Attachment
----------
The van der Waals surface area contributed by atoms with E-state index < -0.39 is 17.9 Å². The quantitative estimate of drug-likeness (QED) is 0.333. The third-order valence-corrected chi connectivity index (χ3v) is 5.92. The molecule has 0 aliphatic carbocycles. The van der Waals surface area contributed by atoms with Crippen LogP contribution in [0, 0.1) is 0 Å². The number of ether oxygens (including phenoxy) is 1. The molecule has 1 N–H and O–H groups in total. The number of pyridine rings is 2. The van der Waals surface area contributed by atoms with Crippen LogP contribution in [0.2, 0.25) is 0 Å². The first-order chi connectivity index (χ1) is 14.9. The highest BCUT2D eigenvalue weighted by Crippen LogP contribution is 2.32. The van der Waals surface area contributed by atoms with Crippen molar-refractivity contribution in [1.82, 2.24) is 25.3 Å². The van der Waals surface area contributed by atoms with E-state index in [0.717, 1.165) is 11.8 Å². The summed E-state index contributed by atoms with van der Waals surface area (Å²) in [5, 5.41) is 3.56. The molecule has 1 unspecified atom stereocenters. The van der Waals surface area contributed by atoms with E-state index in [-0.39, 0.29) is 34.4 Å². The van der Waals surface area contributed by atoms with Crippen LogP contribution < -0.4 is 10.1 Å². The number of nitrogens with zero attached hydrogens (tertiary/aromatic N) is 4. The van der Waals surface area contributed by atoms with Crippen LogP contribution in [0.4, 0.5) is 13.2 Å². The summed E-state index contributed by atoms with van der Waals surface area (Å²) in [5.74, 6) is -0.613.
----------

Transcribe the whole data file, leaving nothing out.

The van der Waals surface area contributed by atoms with E-state index < -0.39 is 17.9 Å². The quantitative estimate of drug-likeness (QED) is 0.333. The third-order valence-corrected chi connectivity index (χ3v) is 5.92. The molecule has 0 aliphatic carbocycles. The van der Waals surface area contributed by atoms with Crippen LogP contribution in [0, 0.1) is 0 Å². The number of ether oxygens (including phenoxy) is 1. The molecule has 1 N–H and O–H groups in total. The number of pyridine rings is 2. The van der Waals surface area contributed by atoms with Crippen LogP contribution in [0.2, 0.25) is 0 Å². The first-order chi connectivity index (χ1) is 14.9. The highest BCUT2D eigenvalue weighted by Crippen LogP contribution is 2.32. The van der Waals surface area contributed by atoms with Crippen molar-refractivity contribution in [1.82, 2.24) is 25.3 Å². The van der Waals surface area contributed by atoms with E-state index in [0.717, 1.165) is 11.8 Å². The summed E-state index contributed by atoms with van der Waals surface area (Å²) in [5, 5.41) is 3.56. The molecule has 1 unspecified atom stereocenters. The van der Waals surface area contributed by atoms with E-state index in [-0.39, 0.29) is 34.4 Å². The van der Waals surface area contributed by atoms with Crippen LogP contribution < -0.4 is 10.1 Å². The number of nitrogens with zero attached hydrogens (tertiary/aromatic N) is 4. The van der Waals surface area contributed by atoms with Crippen LogP contribution in [0.4, 0.5) is 13.2 Å². The summed E-state index contributed by atoms with van der Waals surface area (Å²) in [5.74, 6) is -0.613.